11 Feb 2020
– Iona Walker – The University of Edinburgh

“It has been said that good fences make good neighbours. But what happens when neighbours are intertwined so closely with us that they constitute our very body. In the ‘post-antibiotic era’ how can we locate, create and understand bodily boundaries, navigate borders at micro and macro level and incorporate non-humans to live microbially entangled lives. Work on microbiomes, global public health, historical narratives, climate change, One Health, immigration, alternative antibiotic therapies, economics and diagnostics amongst a host of others all attempt to answer these questions. We invite voices from and between these perspectives – especially those which are often missing from mainstream discourse. What are the assumptions, agendas and asymmetries involved in this work and how can a critical multidisciplinary approach work to dissolve, create and enable new kinds of fences for a post antibiotic world?”

The colloquium was held by the BEYOND RESISTANCE Network on the 10th of January 2020 at the University of Edinburgh, organised by Iona Walker of the Edinburgh Centre for Medical Anthropology (EdCMA) and generously supported by EdCMA and Edinburgh Infectious Diseases (EID). This year’s theme ‘Re-imagining AMR: borders, boundaries and beyond the human’ builds on the previous BEYOND RESISTANCE colloquium which identified this as a key area for interdisciplinary engagement.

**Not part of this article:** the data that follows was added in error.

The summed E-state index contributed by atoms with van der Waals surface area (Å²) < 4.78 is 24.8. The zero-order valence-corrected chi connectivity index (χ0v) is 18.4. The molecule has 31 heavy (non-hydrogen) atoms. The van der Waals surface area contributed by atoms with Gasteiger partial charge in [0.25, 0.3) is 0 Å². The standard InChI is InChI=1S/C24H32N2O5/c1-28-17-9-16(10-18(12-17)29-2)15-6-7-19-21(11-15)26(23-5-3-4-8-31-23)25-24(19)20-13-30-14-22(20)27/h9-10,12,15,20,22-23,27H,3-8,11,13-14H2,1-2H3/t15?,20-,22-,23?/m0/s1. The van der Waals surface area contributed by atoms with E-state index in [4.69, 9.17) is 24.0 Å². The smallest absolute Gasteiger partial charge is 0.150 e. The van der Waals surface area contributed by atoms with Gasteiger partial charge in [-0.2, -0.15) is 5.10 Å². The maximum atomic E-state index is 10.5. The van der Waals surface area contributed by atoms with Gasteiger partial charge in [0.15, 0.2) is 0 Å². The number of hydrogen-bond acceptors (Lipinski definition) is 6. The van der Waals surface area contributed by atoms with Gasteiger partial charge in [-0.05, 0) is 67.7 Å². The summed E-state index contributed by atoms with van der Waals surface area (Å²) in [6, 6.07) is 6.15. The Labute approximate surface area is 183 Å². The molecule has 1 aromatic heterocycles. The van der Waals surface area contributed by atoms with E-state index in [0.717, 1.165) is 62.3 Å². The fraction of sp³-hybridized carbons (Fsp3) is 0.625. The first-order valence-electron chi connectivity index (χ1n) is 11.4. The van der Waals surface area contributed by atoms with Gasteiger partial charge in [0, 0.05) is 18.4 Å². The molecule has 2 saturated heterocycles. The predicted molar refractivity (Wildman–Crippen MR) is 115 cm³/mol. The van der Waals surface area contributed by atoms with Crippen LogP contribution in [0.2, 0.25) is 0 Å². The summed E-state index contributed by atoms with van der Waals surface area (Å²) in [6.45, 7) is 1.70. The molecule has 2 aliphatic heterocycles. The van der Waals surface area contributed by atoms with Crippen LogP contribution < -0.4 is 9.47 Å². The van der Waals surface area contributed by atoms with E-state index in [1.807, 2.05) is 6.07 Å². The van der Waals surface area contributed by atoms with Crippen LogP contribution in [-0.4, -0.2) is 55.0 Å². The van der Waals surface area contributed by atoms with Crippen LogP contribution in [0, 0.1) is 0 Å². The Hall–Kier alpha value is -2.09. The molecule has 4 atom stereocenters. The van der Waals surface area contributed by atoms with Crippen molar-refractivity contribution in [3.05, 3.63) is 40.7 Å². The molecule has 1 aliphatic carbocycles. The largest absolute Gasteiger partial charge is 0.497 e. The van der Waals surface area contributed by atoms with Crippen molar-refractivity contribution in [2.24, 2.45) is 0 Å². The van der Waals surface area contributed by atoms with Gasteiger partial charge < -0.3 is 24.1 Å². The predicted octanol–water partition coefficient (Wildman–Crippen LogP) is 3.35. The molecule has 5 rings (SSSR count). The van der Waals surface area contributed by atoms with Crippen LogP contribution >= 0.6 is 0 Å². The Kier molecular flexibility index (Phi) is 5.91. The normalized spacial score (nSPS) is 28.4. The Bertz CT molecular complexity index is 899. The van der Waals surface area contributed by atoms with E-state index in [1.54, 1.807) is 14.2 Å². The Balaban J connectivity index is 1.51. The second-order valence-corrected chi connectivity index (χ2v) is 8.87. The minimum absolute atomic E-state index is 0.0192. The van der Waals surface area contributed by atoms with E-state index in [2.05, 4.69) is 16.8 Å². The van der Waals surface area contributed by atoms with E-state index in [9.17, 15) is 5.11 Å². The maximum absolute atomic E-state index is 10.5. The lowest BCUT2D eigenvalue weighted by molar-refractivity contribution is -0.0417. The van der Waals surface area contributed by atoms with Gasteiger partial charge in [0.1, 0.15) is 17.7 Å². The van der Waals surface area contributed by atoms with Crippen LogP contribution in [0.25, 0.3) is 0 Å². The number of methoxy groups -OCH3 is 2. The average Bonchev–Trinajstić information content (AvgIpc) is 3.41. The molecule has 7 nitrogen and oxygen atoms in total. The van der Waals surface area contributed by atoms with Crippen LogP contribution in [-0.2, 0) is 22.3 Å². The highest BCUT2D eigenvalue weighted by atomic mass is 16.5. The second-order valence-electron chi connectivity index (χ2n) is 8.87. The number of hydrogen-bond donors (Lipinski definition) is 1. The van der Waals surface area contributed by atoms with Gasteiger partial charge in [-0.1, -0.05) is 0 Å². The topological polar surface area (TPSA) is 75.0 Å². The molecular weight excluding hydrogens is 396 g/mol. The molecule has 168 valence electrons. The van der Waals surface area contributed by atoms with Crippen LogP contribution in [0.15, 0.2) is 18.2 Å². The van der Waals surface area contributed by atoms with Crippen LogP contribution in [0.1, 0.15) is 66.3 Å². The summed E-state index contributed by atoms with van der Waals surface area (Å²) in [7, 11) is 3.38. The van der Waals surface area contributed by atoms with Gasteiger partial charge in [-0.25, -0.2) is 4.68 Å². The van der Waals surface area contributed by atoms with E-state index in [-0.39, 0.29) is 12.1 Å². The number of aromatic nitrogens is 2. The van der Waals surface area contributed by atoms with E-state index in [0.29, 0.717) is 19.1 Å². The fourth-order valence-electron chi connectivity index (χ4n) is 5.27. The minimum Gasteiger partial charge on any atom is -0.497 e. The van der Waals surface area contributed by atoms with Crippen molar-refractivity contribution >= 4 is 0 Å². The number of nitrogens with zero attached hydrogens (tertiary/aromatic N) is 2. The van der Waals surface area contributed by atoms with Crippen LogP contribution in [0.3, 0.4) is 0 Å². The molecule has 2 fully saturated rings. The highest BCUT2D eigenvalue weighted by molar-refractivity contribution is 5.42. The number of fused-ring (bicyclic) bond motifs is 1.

A keynote from artist Dr Louise Mackenzie began the day reflecting on her work with e.coli as lively material, manifesting in works that explore themes of production, waste, the posthuman and nonhuman (Mackenzie, 2020). From there we reflected on the provocation in ‘pods’ before joining a group discussion. Key themes which emerged included: navigating vulnerability in patient experience, how AMR encourages us to reflect on our ecological obligations in light of climate emergency, the porous or leaky body, reimagining the institution for interdisciplinary work and finally our microbial imagination and what implications this has for medicine and politics. A full report is intended for publication in the coming months.


Categories: Care, Knowledge